Although my bank account wasn’t enhanced by this experience, I learned that even horribly inclement weather can’t dampen the enthusiasm of vintage car aficionados; they are a hardy lot.

Yet, my spirits remained high as this foray has encouraged me to expand my wares as there is a great future in selling the past.

When I wasn’t selling the good ole days (Ron and I would cover for each other), I, from time to time, would do a walkabout indoors and see what goodies were available to enhance my own collection.

There was a drop-dead gorgeous 1959 Chevrolet Impala four-door hardtop for sale in patriotic red and white. Appearing to be fully restored, it positively gleamed in its immaculate condition.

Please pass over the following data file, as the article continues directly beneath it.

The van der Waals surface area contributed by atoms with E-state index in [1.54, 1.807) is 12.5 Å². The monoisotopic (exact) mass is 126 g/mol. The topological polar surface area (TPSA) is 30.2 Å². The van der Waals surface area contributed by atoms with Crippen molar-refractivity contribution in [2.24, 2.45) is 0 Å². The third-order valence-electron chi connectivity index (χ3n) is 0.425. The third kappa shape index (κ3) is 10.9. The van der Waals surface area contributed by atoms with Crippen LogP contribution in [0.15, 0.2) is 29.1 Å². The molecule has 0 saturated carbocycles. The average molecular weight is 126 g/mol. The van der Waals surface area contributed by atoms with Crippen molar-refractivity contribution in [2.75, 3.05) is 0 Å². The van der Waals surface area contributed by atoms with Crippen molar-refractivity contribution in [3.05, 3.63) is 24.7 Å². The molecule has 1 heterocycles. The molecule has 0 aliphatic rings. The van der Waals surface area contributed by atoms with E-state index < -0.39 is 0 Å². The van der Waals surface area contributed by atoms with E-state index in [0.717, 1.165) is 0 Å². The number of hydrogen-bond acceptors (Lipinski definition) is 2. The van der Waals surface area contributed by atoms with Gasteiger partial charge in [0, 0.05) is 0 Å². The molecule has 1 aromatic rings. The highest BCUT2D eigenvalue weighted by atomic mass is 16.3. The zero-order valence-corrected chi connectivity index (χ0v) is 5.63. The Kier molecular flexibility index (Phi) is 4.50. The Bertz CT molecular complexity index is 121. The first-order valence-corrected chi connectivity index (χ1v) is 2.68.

Featuring a body sculpted in what was then known as the ‘International’ style but better known as a ‘flattop’, this briefly popular look was considered leading edge with its extensive glass coverage. Only advanced in America by the GM family, it is seldom seen now. For a cool $28,500 this styling extravaganza could be yours, if you have space for one more ‘toy.’

But if you were looking for something more stately, what appeared to be a completely restored and very rare 1928 Franklin four-door sedan was for sale. Painted black with a light grey-brown mohair interior, the only air-cooled American luxury car of its era could be driven away for just $21,500 O.B.O. Unfortunately, despite its pedigree, this upscale ode to the Gatsby era came sans radio, as the first mobile finger tappers didn’t appear until 1930. That was the deal breaker for me, oh well.